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Recoat time for poly

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Forum topic by JustLikeJames posted 05-13-2014 01:19 AM 583 views 0 times favorited 11 replies Add to Favorites Watch
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JustLikeJames

29 posts in 307 days


05-13-2014 01:19 AM

Topic tags/keywords: poly

When using poly, how soon can I recoat if I’m going to skip a sanding between coats? My coats are drying pretty dust and debris free and I’d like to speed up the process. Will I be hurting anything if I recoat before the last coat is totally dry? If I have to wait until it’s dry, I might as well sand it at that point.
Thanks.


11 replies so far

View NiteWalker's profile

NiteWalker

2710 posts in 1322 days


#1 posted 05-13-2014 01:24 AM

Depends on if it’s waterborne or oil based.
I use waterbornes, so my recoat time is typically about an hour or less.

You don’t want to recoat before the previous coat is dry.

-- He who dies with the most tools... dies with the emptiest wallet.

View Craftsman on the lake's profile

Craftsman on the lake

2418 posts in 2183 days


#2 posted 05-13-2014 01:25 AM

I use poly a lot.. what nitewalker said would be my advice.

-- The smell of wood, coffee in the cup, the wife let's me do my thing, the lake is peaceful.

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JustLikeJames

29 posts in 307 days


#3 posted 05-13-2014 01:34 AM

I’m using oil based. By the time I get off work I only have time for one coat a day. Seems like Bob Flexner implies that it’s ok to skip the sanding as long as the finish isn’t too rough from dust and stuff. Do you guys ever skip the sanding when using oil based poly? Any adhesion problems?

View upinflames's profile

upinflames

96 posts in 907 days


#4 posted 05-13-2014 02:02 AM

Since you’re using oil based you can run over it with 0000 steel wool, knocks off any nubs, then wipe it down with mineral spirits or naptha to clean the dust off. With oil based, depending on humidity and temp about one coat a day is fine, you don’t want to rush it. You want each coat to be dry before the next or you end up with a gooey mess.

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JustLikeJames

29 posts in 307 days


#5 posted 05-13-2014 02:12 AM

Ok. I’ll just be patient but will use the steel wool instead of scuffing with 320 grit sandpaper. Maybe my coats will build a little faster that way at least.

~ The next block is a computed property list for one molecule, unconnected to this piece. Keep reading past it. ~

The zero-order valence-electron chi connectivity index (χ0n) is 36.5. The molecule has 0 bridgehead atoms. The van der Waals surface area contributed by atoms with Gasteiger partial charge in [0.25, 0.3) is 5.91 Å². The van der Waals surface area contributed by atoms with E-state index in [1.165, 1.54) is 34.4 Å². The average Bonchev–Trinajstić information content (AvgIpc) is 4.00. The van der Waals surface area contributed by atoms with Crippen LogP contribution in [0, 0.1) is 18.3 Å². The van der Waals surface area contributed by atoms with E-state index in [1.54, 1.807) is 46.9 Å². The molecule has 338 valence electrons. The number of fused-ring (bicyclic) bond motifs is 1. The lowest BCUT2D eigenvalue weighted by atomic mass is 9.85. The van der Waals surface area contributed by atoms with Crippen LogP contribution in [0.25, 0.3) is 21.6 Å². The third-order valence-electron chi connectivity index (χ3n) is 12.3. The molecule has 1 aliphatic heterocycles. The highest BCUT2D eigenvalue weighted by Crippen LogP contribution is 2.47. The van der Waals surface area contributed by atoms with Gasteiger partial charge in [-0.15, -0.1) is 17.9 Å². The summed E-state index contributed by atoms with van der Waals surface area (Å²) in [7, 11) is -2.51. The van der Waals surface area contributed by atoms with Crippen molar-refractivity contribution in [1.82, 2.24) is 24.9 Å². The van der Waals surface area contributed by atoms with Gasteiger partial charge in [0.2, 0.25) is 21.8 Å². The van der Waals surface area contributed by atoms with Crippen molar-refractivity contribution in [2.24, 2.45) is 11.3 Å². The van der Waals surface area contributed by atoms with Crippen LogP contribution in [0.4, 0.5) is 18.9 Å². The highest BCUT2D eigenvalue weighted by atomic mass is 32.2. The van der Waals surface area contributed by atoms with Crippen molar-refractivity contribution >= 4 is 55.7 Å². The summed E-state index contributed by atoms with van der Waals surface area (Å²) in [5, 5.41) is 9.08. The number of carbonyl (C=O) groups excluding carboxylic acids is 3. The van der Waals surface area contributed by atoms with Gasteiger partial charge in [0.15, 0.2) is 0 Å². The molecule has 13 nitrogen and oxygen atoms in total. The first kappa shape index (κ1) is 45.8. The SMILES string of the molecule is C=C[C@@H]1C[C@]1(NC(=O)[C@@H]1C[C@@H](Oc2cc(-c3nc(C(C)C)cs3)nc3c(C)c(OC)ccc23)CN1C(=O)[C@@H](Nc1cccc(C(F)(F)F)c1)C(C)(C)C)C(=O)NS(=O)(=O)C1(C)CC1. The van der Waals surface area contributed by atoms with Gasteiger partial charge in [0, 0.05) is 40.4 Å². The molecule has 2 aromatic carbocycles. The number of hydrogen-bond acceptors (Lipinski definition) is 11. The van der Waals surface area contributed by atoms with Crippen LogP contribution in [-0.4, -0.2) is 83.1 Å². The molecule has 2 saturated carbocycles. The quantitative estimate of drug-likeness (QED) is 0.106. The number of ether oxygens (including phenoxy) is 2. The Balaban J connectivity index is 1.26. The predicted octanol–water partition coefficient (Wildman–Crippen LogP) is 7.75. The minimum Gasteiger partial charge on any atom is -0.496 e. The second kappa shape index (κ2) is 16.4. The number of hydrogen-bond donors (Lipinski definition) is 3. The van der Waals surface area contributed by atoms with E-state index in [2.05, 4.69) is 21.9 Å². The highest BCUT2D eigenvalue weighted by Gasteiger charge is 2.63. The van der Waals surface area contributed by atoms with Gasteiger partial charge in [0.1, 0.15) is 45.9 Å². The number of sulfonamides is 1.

Thanks for the advice everyone.

View NiteWalker's profile

NiteWalker

2710 posts in 1322 days


#6 posted 05-13-2014 03:16 AM

What they said regarding oil based, but consider giving waterbornes a try. General finishes’ enduro-var and enduro clear poly are both great finishes. Crystalac too, but it’s not easily available for the time being it seems.

-- He who dies with the most tools... dies with the emptiest wallet.

View jimr1cos's profile

jimr1cos

14 posts in 631 days


#7 posted 05-13-2014 03:36 AM

I only ever rushed a second coat on oil based poly one time and boy did I regret it. Never did properly dry and i had to redo the entire finish. Live & learn!

View Finisherman's profile

Finisherman

210 posts in 594 days


#8 posted 05-13-2014 04:36 AM

Never recoat before the previous coat is fully dry. Oil based poly cures through oxidation. Therefore, if you cut off the oxygen with another coat of finish, the bottom coat will have a very difficult time in curing completely. In theory, you can speed up the flash time by thinning the poly with VM&P naphtha and you can speed up the curing time, at least a little bit, by adding a few drops of Japan dryer. As for sanding between coats, you need to. Poly, unlike lacquer or shellac, doesn’t burn in, or chemically fuse to itself. Therefore, you need to sand between coats so that each new coat of finish can achieve a mechanical bond.

View kdc68's profile

kdc68

2068 posts in 1022 days


#9 posted 05-13-2014 10:18 AM

+1 Finisherman

-- Measure "at least" twice and cut once

View Clint Searl's profile

Clint Searl

1479 posts in 1106 days


#10 posted 05-13-2014 12:57 PM

It’s been my experience that oil poly does not have to be sanded between coats unless recoat time is longer than around 24-36 hours. Recoating as soon as it’s dry to the touch is preferred because the new coat WILL chemically integrate (polymerize) with the still curing undercoat, creating a much stronger bond than one depending on just mechanical adhesion.

-- Clint Searl....Ya can no more do what ya don't know how than ya can git back from where ya ain't been

View wncguy's profile

wncguy

227 posts in 1057 days


#11 posted 05-13-2014 01:09 PM

I’ve been using Arm-R-Seal (wiped on) for my boxes. Typically I allow 1st coat to dry to touch & then add the 2nd coat. I then allow to dry about 24 hours & do a light sand with 320 grit Industrial Adhesive foam back pads to remove any nubs, etc. that are there (and they are for me), then 3rd coat – dry to touch & then 4th coat. Final very light with 600 IA foam pad & I’m done. This has worked good for me.

-- Any man can be a father, but it takes someone special to be a Dad

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